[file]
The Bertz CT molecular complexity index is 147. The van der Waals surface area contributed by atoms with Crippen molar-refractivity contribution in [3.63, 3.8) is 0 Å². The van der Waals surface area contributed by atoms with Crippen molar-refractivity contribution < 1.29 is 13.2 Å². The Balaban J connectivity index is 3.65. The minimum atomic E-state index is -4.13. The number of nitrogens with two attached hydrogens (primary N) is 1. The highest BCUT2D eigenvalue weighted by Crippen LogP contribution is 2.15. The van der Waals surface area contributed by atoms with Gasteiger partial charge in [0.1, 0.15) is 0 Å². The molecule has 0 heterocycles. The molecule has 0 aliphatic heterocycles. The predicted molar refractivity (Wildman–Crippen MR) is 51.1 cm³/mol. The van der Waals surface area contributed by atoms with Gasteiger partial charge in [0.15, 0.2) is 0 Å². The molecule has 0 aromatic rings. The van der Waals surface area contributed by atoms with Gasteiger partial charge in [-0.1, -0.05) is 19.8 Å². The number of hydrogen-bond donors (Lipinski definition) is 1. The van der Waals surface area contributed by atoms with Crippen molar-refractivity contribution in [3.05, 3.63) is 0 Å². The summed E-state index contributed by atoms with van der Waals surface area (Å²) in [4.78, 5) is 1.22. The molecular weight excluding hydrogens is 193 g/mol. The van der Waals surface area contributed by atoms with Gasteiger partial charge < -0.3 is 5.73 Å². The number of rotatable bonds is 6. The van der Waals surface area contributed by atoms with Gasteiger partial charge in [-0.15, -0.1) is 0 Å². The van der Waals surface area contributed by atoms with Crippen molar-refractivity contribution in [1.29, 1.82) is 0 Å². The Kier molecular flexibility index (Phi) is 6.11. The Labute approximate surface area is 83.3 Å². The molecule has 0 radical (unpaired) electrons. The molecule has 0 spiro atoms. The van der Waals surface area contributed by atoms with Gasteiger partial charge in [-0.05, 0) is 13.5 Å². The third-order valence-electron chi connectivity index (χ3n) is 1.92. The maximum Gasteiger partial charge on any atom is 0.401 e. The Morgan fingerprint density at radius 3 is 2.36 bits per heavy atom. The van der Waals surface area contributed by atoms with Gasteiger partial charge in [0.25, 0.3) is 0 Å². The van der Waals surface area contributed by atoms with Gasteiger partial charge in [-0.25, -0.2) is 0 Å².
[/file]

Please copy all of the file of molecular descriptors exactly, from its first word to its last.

The Bertz CT molecular complexity index is 147. The van der Waals surface area contributed by atoms with Crippen molar-refractivity contribution in [3.63, 3.8) is 0 Å². The van der Waals surface area contributed by atoms with Crippen molar-refractivity contribution < 1.29 is 13.2 Å². The Balaban J connectivity index is 3.65. The minimum atomic E-state index is -4.13. The number of nitrogens with two attached hydrogens (primary N) is 1. The highest BCUT2D eigenvalue weighted by Crippen LogP contribution is 2.15. The van der Waals surface area contributed by atoms with Gasteiger partial charge in [0.1, 0.15) is 0 Å². The molecule has 0 heterocycles. The molecule has 0 aliphatic heterocycles. The predicted molar refractivity (Wildman–Crippen MR) is 51.1 cm³/mol. The van der Waals surface area contributed by atoms with Gasteiger partial charge in [0.15, 0.2) is 0 Å². The molecule has 0 aromatic rings. The van der Waals surface area contributed by atoms with Gasteiger partial charge in [-0.1, -0.05) is 19.8 Å². The number of hydrogen-bond donors (Lipinski definition) is 1. The van der Waals surface area contributed by atoms with Crippen molar-refractivity contribution in [3.05, 3.63) is 0 Å². The summed E-state index contributed by atoms with van der Waals surface area (Å²) in [4.78, 5) is 1.22. The molecular weight excluding hydrogens is 193 g/mol. The van der Waals surface area contributed by atoms with Gasteiger partial charge < -0.3 is 5.73 Å². The number of rotatable bonds is 6. The van der Waals surface area contributed by atoms with Gasteiger partial charge in [-0.15, -0.1) is 0 Å². The van der Waals surface area contributed by atoms with Crippen molar-refractivity contribution in [1.29, 1.82) is 0 Å². The Kier molecular flexibility index (Phi) is 6.11. The Labute approximate surface area is 83.3 Å². The molecule has 0 radical (unpaired) electrons. The molecule has 0 spiro atoms. The van der Waals surface area contributed by atoms with Gasteiger partial charge in [-0.05, 0) is 13.5 Å². The third-order valence-electron chi connectivity index (χ3n) is 1.92. The maximum Gasteiger partial charge on any atom is 0.401 e. The Morgan fingerprint density at radius 3 is 2.36 bits per heavy atom. The van der Waals surface area contributed by atoms with Gasteiger partial charge in [0.25, 0.3) is 0 Å². The van der Waals surface area contributed by atoms with Gasteiger partial charge in [-0.25, -0.2) is 0 Å².